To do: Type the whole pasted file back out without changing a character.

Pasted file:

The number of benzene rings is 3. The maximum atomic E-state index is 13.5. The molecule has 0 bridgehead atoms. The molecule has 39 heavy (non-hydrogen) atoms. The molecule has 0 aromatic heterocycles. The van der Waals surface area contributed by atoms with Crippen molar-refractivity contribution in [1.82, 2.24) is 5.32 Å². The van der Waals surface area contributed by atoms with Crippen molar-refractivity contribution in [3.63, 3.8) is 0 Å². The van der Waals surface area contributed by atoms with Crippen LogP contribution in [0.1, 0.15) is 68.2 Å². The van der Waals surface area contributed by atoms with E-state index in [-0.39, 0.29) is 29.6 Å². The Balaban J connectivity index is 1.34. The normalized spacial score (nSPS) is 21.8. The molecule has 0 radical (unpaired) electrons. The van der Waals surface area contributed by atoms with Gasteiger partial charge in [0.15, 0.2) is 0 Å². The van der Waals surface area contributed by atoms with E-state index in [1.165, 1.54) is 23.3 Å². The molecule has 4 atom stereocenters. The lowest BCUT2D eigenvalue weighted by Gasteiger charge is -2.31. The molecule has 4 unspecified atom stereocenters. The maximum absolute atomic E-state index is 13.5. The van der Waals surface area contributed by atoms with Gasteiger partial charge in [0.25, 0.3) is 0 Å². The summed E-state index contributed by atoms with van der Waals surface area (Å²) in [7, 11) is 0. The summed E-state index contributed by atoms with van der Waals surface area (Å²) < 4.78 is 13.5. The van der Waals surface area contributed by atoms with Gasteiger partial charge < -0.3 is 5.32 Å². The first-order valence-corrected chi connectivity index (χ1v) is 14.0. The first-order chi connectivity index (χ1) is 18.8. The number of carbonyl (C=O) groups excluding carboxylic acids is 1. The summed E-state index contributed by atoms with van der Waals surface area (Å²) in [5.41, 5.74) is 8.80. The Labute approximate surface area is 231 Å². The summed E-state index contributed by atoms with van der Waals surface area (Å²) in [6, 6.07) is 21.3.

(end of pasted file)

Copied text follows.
The number of benzene rings is 3. The maximum atomic E-state index is 13.5. The molecule has 0 bridgehead atoms. The molecule has 39 heavy (non-hydrogen) atoms. The molecule has 0 aromatic heterocycles. The van der Waals surface area contributed by atoms with Crippen molar-refractivity contribution in [1.82, 2.24) is 5.32 Å². The van der Waals surface area contributed by atoms with Crippen molar-refractivity contribution in [3.63, 3.8) is 0 Å². The van der Waals surface area contributed by atoms with Crippen LogP contribution in [0.1, 0.15) is 68.2 Å². The van der Waals surface area contributed by atoms with E-state index in [-0.39, 0.29) is 29.6 Å². The Balaban J connectivity index is 1.34. The normalized spacial score (nSPS) is 21.8. The molecule has 0 radical (unpaired) electrons. The van der Waals surface area contributed by atoms with Gasteiger partial charge in [0.15, 0.2) is 0 Å². The van der Waals surface area contributed by atoms with E-state index in [1.165, 1.54) is 23.3 Å². The molecule has 4 atom stereocenters. The lowest BCUT2D eigenvalue weighted by Gasteiger charge is -2.31. The molecule has 4 unspecified atom stereocenters. The maximum absolute atomic E-state index is 13.5. The van der Waals surface area contributed by atoms with Gasteiger partial charge in [0.25, 0.3) is 0 Å². The summed E-state index contributed by atoms with van der Waals surface area (Å²) in [7, 11) is 0. The summed E-state index contributed by atoms with van der Waals surface area (Å²) < 4.78 is 13.5. The van der Waals surface area contributed by atoms with Gasteiger partial charge < -0.3 is 5.32 Å². The first-order valence-corrected chi connectivity index (χ1v) is 14.0. The first-order chi connectivity index (χ1) is 18.8. The number of carbonyl (C=O) groups excluding carboxylic acids is 1. The summed E-state index contributed by atoms with van der Waals surface area (Å²) in [5.41, 5.74) is 8.80. The Labute approximate surface area is 231 Å². The summed E-state index contributed by atoms with van der Waals surface area (Å²) in [6, 6.07) is 21.3.